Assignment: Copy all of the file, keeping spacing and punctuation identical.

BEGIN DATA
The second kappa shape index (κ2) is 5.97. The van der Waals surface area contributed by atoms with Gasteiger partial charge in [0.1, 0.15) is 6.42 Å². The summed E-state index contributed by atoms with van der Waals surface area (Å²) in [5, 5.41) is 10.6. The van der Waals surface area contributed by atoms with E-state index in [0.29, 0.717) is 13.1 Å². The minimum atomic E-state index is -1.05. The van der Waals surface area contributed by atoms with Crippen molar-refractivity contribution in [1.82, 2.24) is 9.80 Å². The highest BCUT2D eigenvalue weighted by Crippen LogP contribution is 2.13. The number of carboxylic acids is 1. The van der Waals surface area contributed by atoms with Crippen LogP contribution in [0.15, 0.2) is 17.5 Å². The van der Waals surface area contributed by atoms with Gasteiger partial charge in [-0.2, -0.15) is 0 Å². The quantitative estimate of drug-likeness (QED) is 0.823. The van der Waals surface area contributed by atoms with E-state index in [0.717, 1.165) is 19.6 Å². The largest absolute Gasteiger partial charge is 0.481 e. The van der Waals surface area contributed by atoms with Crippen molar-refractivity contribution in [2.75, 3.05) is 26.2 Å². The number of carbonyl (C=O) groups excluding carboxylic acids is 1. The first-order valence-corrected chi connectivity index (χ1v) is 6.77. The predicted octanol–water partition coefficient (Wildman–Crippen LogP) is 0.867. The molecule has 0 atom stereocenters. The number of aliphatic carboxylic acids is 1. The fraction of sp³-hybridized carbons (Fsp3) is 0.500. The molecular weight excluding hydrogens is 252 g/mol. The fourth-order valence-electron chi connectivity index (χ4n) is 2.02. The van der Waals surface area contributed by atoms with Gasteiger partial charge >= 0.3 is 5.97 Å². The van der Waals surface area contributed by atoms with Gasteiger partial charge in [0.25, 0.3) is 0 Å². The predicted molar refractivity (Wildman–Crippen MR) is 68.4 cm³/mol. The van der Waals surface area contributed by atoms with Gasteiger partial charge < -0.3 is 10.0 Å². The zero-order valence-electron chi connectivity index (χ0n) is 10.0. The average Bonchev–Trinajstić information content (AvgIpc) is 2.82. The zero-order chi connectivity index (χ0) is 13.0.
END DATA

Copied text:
The second kappa shape index (κ2) is 5.97. The van der Waals surface area contributed by atoms with Gasteiger partial charge in [0.1, 0.15) is 6.42 Å². The summed E-state index contributed by atoms with van der Waals surface area (Å²) in [5, 5.41) is 10.6. The van der Waals surface area contributed by atoms with E-state index in [0.29, 0.717) is 13.1 Å². The minimum atomic E-state index is -1.05. The van der Waals surface area contributed by atoms with Crippen molar-refractivity contribution in [1.82, 2.24) is 9.80 Å². The highest BCUT2D eigenvalue weighted by Crippen LogP contribution is 2.13. The number of carboxylic acids is 1. The van der Waals surface area contributed by atoms with Crippen LogP contribution in [0.15, 0.2) is 17.5 Å². The van der Waals surface area contributed by atoms with Gasteiger partial charge in [-0.2, -0.15) is 0 Å². The quantitative estimate of drug-likeness (QED) is 0.823. The van der Waals surface area contributed by atoms with E-state index in [0.717, 1.165) is 19.6 Å². The largest absolute Gasteiger partial charge is 0.481 e. The van der Waals surface area contributed by atoms with Crippen molar-refractivity contribution in [2.75, 3.05) is 26.2 Å². The number of carbonyl (C=O) groups excluding carboxylic acids is 1. The first-order valence-corrected chi connectivity index (χ1v) is 6.77. The predicted octanol–water partition coefficient (Wildman–Crippen LogP) is 0.867. The molecule has 0 atom stereocenters. The number of aliphatic carboxylic acids is 1. The fraction of sp³-hybridized carbons (Fsp3) is 0.500. The molecular weight excluding hydrogens is 252 g/mol. The fourth-order valence-electron chi connectivity index (χ4n) is 2.02. The van der Waals surface area contributed by atoms with Gasteiger partial charge >= 0.3 is 5.97 Å². The van der Waals surface area contributed by atoms with Gasteiger partial charge in [0.25, 0.3) is 0 Å². The predicted molar refractivity (Wildman–Crippen MR) is 68.4 cm³/mol. The van der Waals surface area contributed by atoms with Gasteiger partial charge < -0.3 is 10.0 Å². The zero-order valence-electron chi connectivity index (χ0n) is 10.0. The average Bonchev–Trinajstić information content (AvgIpc) is 2.82. The zero-order chi connectivity index (χ0) is 13.0.